A Paris appeals court has rejected a bid by the Church of Scientology to get the group’s fraud conviction thrown out because the case has taken too long, the Associated Press reports:
The refusal of that request means the appeals hearing will move forward. It is set to finish on Dec. 1.
The court is reviewing the 2009 conviction of the church’s French branch, its bookstore and six of its leaders.
In October 2009 a French court convicted the Church of Scientology and six of its members of organized fraud, but stopped short of banning the church.
The original case followed a complaint by two women, one of whom said she was manipulated into handing over 20,000 euros in 1998 for Scientology products including an “electrometer” to measure mental energy.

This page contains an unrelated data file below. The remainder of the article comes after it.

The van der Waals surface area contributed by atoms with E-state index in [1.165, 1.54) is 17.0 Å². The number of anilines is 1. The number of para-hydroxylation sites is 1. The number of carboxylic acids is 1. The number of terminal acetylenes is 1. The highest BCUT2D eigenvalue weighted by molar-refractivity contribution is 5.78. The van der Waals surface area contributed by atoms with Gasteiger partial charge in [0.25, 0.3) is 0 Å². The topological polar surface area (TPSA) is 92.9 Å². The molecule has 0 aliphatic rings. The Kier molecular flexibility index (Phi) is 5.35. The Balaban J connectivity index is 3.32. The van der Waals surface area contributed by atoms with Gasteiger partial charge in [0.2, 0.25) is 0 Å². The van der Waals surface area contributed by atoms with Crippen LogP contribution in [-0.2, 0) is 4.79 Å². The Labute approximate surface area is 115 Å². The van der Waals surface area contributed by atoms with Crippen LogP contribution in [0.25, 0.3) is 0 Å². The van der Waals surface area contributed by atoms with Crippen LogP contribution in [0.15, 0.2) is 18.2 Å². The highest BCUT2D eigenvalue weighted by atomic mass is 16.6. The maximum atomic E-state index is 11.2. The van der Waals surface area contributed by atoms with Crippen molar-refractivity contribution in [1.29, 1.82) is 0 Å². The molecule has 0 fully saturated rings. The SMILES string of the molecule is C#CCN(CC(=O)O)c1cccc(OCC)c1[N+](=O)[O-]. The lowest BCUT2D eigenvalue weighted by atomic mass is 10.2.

A second claimed she was forced by her Scientologist employer to undergo testing and enrol in courses, also in 1998. When she refused she was fired.
Investigating judge Jean-Christophe Hullin spent years examining the group’s activities, and in his indictment criticized practices he said were aimed at extracting large sums of money from members and plunging them into a ‘state of subjection’.
The investigator questioned what he called the Scientologists’ ‘obsession’ with financial gain, and the group’s practice of selling vitamins, leading to the charge of ‘acting illegally as a pharmacy’.
The group and bookstore were fined ‚¬600,000 ($830,000). Four leaders were given suspended sentences of between 10 months and two years. Two others were also fined.